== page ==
Wednesday, July 1, 2009

Plan B 3.0: Mobilizing to Save Civilization

Plan B 3.0 by Lester R. Brown is the updated edition of Plan B 2.0. Excerpts from the preface:

Perhaps the most revealing difference between Plan B 2.0 and Plan B 3.0 is the change of the subtitle from “Rescuing a Planet Under Stress and a Civilization in Trouble” to simply “Mobilizing to Save Civilization.” The new subtitle better reflects both the scale of the challenge we face and the wartime speed of the response it calls for.

Our world is changing fast. When Plan B 2.0 went to press two years ago, the data on ice melting were worrying. Now they are scary.

Two years ago, we knew there were a number of failing states. Now we know that number is increasing each year. Failing states are an early sign of a failing civilization.

Two years ago there was early evidence that the potential for expanding oil production was much less than officially projected. Now, we know that peak oil could be on our doorstep. Two years ago oil was $50 a barrel. As of this writing in late 2007, it is over $90 a barrel [it is now around $70 in July 2009].

In Plan B 2.0, we speculated that if we continued to build ethanol distilleries to convert grain into fuel for cars, the price of grain would move up toward its oil-equivalent value. Now that the United States has enough distilleries to convert one fifth of its grain crop into fuel for cars, this is exactly what is happening. Corn prices have nearly doubled. Wheat prices have more than doubled.

Two years ago, we reported that in five of the last six years world grain production had fallen short of consumption. Now, it has done so in seven of the past eight years, and world grain stocks are dropping toward all-time lows.

As the backlog of unresolved problems grows, including continuing rapid population growth, spreading water shortages, shrinking forests, eroding soils, and grasslands turning to desert, weaker governments are breaking down under the mounting stress. If we cannot reverse the trends that are driving states to failure, we will not be able to stop the growth in their numbers.

Some of the newly emerging trends—such as the coming decline in world oil production, the new stresses from global warming, and rising food prices—could push even some of the stronger states to the breaking point.

The challenge for our generation is to build a new economy, one that is powered largely by renewable sources of energy, that has a highly diversified transport system, and that reuses and recycles everything. And to do it with unprecedented speed.

Continuing with business as usual (Plan A), which is destroying the economy’s eco-supports and setting the stage for dangerous climate change, is no longer a viable option. It is time for Plan B.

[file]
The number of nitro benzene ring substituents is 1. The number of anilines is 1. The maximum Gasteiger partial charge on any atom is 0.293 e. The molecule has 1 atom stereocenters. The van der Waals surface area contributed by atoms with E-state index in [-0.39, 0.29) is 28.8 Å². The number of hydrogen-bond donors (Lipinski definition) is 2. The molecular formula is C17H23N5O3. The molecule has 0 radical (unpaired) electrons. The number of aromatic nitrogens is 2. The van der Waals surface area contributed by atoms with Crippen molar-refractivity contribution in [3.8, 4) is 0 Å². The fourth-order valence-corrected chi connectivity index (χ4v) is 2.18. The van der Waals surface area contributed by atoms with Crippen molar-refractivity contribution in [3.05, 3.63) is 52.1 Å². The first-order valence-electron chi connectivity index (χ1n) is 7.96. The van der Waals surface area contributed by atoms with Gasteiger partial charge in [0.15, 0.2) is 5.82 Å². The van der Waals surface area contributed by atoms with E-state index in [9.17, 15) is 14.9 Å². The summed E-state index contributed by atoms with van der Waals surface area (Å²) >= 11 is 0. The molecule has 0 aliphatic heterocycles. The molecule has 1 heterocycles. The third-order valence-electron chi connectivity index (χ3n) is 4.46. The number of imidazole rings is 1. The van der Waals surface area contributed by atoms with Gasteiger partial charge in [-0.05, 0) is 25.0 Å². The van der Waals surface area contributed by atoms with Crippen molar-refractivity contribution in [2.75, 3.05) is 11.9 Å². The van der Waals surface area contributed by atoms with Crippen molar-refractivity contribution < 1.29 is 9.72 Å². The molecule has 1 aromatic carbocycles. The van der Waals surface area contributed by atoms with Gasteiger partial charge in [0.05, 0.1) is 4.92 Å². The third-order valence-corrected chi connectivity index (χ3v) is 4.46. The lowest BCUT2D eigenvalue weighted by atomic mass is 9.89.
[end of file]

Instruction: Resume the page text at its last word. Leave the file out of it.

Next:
There are four overriding goals in Plan B 3.0: stabilizing climate, stabilizing population, eradicating poverty, and restoring the earth’s ecosystems. At the heart of the climate-stabilizing initiative is a detailed plan to cut carbon dioxide emissions 80 percent by 2020 in order to hold the global temperature rise to a minimum. The climate initiative has three components: raising energy efficiency, developing renewable sources of energy, and expanding the earth’s forest cover both by banning deforestation and by planting billions of trees to sequester carbon.

We are in a race between tipping points in nature and our political systems. Can we phase out coal-fired power plants before the melting of the Greenland ice sheet becomes irreversible? Can we gather the political will to halt deforestation in the Amazon before its growing vulnerability to fire takes it to the point of no return? Can we help countries stabilize population before they become failing states?

In Plan B 2.0, we talked about the enormous potential of renewable sources of energy, especially wind power. Since then we’ve seen proposed projects to generate electricity from such resources on a scale never seen with fossil fuel power plants. For example, the state of Texas is coordinating a vast expansion of wind farms that will yield up to 23,000 megawatts of new electrical generating capacity, an amount equal to 23 coal-fired power plants.

Two years ago, the notion of plug-in gas-electric hybrid cars was little more than a concept. Today five leading automobile manufacturers are moving to market with plug-in hybrids, with the first ones expected in 2010.

We have the technologies to restructure the world energy economy and stabilize climate. The challenge now is to build the political will to do so. Saving civilization is not a spectator sport. Each of us has a leading role to play.

And finally, there is not anything sacred about Plan B. It is our best effort to lay out an alternative to business as usual, one that we hope will help save our civilization. If anyone can come up with a better plan, we will welcome it. The world needs the best plan possible.

The Plan B 3.0: Mobilizing to Save Civilization book can be downloaded without charge from the Web site of the Earth Policy Institute.

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